The selection at Paolo’s

Rome seems to have a gelato shop on every corner. Lounging at the sidewalk tables in front are some of the skinniest people you’ve seen in your life — fashionably sockless in their white jeans and Pradas, delicately scooping the national ice cream from a rainbow of plastic cups.

You have my permission to hate them. But take some time to also learn from them.

For starters, despite its rich taste, gelato is lower in fat (5-9 percent) than American-style ice cream (14-25 percent). It tastes good, but lacks that slimy-on-the-roof-of-your-mouth feel that makes a dish of premium ice cream so decadent. The process involves pumping less air into the mix and churning as it cools, making it smoother without needing so much fat.

Then there’s the size of a serving. On the way home from work, I stopped at the Atlanta, Ga., location of Paolo’s Gelato Italiano, which also has a shop in Charleston, S.C. I bought a small ice cream for $4.50. In thickly accented English, counter person (somebody’s mama mia) told me it was 5 ounces. The shop also offered a medium and large.

But even the small was considerably larger than the servings I saw dished up in Italy. My 5-ounce bowl is equivalent to about 150 milliliters. A web site that sells plastic gelato cups offered some of the smaller sizes I was used to seeing (and buying) in Italy, one with as few as 85 milliliters.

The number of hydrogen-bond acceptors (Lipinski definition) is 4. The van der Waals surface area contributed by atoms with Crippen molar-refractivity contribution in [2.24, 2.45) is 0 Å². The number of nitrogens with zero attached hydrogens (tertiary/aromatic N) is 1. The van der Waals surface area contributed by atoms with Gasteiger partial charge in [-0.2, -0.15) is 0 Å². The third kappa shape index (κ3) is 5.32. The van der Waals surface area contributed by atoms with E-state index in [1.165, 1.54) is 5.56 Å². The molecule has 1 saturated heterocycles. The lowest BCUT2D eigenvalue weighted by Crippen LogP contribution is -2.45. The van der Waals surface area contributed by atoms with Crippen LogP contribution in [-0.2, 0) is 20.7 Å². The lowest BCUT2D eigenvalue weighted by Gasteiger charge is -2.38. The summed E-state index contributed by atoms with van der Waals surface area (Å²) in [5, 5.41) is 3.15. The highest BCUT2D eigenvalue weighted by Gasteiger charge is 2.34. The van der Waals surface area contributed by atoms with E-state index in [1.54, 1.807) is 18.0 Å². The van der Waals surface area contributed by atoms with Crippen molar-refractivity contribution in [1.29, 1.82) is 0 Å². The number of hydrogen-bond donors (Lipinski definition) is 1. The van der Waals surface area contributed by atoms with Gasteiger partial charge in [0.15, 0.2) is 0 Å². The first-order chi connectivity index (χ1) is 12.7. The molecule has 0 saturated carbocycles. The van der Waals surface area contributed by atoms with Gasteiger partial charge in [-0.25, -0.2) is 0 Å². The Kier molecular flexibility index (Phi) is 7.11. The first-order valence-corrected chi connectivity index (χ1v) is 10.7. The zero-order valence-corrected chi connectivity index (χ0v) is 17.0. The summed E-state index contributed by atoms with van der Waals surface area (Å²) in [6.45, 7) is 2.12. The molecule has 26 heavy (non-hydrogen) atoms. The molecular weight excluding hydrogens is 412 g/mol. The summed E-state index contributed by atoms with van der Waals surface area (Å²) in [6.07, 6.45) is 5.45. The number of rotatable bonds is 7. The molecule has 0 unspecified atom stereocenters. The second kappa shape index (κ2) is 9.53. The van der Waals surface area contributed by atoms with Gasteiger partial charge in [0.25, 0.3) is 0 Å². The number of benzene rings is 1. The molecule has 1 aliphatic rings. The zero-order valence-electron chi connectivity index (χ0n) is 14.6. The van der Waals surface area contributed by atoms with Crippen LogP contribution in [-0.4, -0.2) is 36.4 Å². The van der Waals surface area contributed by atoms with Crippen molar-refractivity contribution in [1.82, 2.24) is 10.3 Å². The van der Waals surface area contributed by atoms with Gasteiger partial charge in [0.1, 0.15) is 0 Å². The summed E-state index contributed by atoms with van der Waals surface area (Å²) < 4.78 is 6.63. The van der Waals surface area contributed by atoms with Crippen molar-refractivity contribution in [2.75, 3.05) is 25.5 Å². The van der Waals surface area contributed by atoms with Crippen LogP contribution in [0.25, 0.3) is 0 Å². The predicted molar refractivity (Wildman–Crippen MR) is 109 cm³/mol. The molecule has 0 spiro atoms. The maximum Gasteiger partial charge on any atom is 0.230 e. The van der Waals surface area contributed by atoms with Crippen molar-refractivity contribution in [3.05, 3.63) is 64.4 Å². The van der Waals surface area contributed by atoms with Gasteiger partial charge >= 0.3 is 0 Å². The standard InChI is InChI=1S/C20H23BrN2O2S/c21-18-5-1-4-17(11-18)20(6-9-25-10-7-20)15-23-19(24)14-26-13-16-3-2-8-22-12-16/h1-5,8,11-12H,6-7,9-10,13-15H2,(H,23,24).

Paolo’s is genuine — the founder is from Italy — but hey, everybody’s got to build a business. And Paolo probably knows that Americans aren’t going to settle for a typically Italian-sized dish. He’s also adopted the American penchant for edible bowls and such that add to the caloric damage.

The $1.50 mini cone

But I will give him credit for his little $1.50 mini cone, which probably holds a couple of tablespoons at best. I’ve ordered them when feeling particularly vigilant.

This time, the lure of mounds snowy coconut gelato beckoned, which is why I ended up with the small. It was wonderful; smooth and creamy with lots of contrasting texture from the coconut.

The serving probably was more like 6-7 ounces, because Paolo’s finishes each dish off with the traditional Italian peak. Palolo’s website contains no nutritional information, so I used a number of other websites to tally the score.┬áSeveral assessed a 4-ounce serving as containing 157 calories, 6 grams fat, 24 grams carbohydrates and 2 grams protein.

But after scooping off the peak and savoring a few bites, I tossed the rest in the trash can. Sometimes wasting $2.25 worth of ice cream is the only rational thing to do.

For evbidence, I took a picture before I tossed it. What do you mean the picture proves nothing? Of course I’m telling the truth.

Small coconut

Just before it went in the trash